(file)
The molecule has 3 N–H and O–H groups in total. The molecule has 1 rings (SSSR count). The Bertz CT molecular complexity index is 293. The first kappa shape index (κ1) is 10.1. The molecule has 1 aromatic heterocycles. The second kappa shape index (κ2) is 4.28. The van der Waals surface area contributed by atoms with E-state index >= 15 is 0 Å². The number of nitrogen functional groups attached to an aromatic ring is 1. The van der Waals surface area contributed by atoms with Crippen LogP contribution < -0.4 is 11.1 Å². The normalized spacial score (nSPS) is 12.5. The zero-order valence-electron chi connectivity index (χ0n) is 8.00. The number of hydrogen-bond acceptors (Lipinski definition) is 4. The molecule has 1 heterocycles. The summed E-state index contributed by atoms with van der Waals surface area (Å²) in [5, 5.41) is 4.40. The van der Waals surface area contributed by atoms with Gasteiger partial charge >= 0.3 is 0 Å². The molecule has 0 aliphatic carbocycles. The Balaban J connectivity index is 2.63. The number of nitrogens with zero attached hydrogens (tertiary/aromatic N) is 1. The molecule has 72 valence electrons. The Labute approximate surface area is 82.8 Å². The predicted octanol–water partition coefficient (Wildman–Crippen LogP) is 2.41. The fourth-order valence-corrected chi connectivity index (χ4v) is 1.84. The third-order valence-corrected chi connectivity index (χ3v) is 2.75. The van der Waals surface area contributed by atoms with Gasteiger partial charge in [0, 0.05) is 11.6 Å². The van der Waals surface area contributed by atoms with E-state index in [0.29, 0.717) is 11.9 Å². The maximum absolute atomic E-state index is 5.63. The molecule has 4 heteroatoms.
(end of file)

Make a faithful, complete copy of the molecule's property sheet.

The molecule has 3 N–H and O–H groups in total. The molecule has 1 rings (SSSR count). The Bertz CT molecular complexity index is 293. The first kappa shape index (κ1) is 10.1. The molecule has 1 aromatic heterocycles. The second kappa shape index (κ2) is 4.28. The van der Waals surface area contributed by atoms with E-state index >= 15 is 0 Å². The number of nitrogen functional groups attached to an aromatic ring is 1. The van der Waals surface area contributed by atoms with Crippen LogP contribution < -0.4 is 11.1 Å². The normalized spacial score (nSPS) is 12.5. The zero-order valence-electron chi connectivity index (χ0n) is 8.00. The number of hydrogen-bond acceptors (Lipinski definition) is 4. The molecule has 1 heterocycles. The summed E-state index contributed by atoms with van der Waals surface area (Å²) in [5, 5.41) is 4.40. The van der Waals surface area contributed by atoms with Gasteiger partial charge >= 0.3 is 0 Å². The molecule has 0 aliphatic carbocycles. The Balaban J connectivity index is 2.63. The number of nitrogens with zero attached hydrogens (tertiary/aromatic N) is 1. The molecule has 72 valence electrons. The Labute approximate surface area is 82.8 Å². The predicted octanol–water partition coefficient (Wildman–Crippen LogP) is 2.41. The fourth-order valence-corrected chi connectivity index (χ4v) is 1.84. The third-order valence-corrected chi connectivity index (χ3v) is 2.75. The van der Waals surface area contributed by atoms with Gasteiger partial charge in [0, 0.05) is 11.6 Å². The van der Waals surface area contributed by atoms with E-state index in [0.29, 0.717) is 11.9 Å². The maximum absolute atomic E-state index is 5.63. The molecule has 4 heteroatoms.